When I first graduated from college, I wanted to work in the publishing industry helping writers edit their work. I like editing, and every writer really needs to be a good editor. I didn’t live in one of the big publishing hubs–New York, LA, London, etc. So I settled for the first job that I could get that was even slightly related to my field. I took a job as a technical editor for a searchable website database that helped researchers and postdocs find projects and funding.
I would take 20-50 page abstracts describing technical and scientific projects and edit them down to a searchable page–the essence of the description. I did this for about three years. During the majority of that time I tracked Department of Defense funding opportunities. That meant I often edited abstracts that dealt with cool research on nanotechnology–things you’d swear were lifted straight out of the latest science fiction novel. Unfortunately, it also meant that I edited a lot of abstracts that sought new and wonderful ways to kill more people in less time. My conscience and the pacifist in me, struggled with the latter. I liked reading about exciting scientific studies, but I had real problems with being even the slightest bit involved in helping to develop new means of taking lives.
I learned quite a bit in those three years, both about paring down a description to it’s essence, and about my capacity to tolerate things that I abhorred in order to earn a paycheck. I’d learn both of those lessons over and over in the years to come.
I switched gears and started working in arts administration after that. I thought that at least by working in the arts, I wouldn’t have to advertise opportunities to figure out how to kill people. I also thought that I’d be able to use my love of storytelling to benefit the arts in my community as a grant writer. Grant writing is, in many ways, storytelling. And I really like that part of it. Unfortunately, I landed somewhere that business speak was prized over storytelling by those with yes-or-no powers, even though I’d heard repeatedly from those in the grant industry how jargon should be avoided at all costs when writing a grant.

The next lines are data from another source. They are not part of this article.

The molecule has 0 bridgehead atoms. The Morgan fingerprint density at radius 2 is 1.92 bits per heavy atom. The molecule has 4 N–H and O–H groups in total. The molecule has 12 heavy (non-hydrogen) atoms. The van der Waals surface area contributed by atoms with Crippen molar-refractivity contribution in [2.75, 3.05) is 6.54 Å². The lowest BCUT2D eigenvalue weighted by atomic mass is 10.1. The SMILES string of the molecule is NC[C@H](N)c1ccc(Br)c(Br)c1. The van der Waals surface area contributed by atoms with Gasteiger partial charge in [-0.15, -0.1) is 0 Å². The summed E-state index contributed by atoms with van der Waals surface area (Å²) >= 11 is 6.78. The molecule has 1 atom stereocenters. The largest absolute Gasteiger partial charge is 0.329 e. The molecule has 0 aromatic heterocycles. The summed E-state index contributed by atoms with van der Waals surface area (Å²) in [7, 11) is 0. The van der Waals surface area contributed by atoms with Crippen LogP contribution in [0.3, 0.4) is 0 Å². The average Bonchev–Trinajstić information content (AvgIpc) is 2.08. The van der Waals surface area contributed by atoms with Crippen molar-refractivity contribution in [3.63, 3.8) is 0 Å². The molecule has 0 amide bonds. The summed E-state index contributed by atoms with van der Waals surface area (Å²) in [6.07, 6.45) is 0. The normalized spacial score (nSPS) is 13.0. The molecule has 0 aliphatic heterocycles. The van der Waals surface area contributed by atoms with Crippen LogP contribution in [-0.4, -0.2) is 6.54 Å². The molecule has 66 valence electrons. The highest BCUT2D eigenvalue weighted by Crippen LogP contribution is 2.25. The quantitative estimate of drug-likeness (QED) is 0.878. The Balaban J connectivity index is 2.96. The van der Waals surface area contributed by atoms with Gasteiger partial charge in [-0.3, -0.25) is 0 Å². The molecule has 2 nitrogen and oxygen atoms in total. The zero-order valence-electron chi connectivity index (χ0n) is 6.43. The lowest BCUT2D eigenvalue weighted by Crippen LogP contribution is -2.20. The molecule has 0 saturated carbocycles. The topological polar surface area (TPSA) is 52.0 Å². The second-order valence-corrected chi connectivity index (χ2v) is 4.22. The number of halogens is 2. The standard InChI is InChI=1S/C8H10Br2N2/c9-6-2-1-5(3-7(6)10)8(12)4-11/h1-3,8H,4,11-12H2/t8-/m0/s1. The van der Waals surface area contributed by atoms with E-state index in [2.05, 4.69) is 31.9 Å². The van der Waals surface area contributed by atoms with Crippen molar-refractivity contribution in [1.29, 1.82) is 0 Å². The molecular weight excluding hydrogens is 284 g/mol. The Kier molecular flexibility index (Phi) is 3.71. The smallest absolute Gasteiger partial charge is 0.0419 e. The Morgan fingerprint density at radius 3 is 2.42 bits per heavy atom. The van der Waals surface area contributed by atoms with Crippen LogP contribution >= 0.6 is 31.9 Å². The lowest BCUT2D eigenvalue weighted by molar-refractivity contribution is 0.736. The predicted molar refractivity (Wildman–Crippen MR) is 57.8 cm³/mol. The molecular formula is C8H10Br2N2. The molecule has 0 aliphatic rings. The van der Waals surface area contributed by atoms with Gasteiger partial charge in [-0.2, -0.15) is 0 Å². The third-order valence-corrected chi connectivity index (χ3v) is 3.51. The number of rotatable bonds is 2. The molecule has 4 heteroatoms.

So storytelling about arts programming flew out the window as well. I learned again, with online grant forms that had word-count limits, that an economy of words was important. I was schooled again in how to be succinct.
These were good lessons for me as my early creative writing was overly flowery and descriptive. So I learned how to write in a way that was the polar opposite of my innate ability. It’s amazing how we can allow ourselves to be sculpted into something that we never set out to be.
Now, in the midst of what I’d like to call the epic endeavor of storytelling–the novel–I find myself both glad of those lessons in economy, but also angry about them. I’m having to tap back into my natural, but put-aside, gift for description, when my instinct is now to budget my words.
I’m finding my stride and I’m certain my gift for eroticizing the landscape will flow over me again. I still have it, but it’s been tamped down for so long that I’m still coaxing the coals back to fire.
No matter what I feel I’ve learned or lost, I’m finding balance. And not just with my words.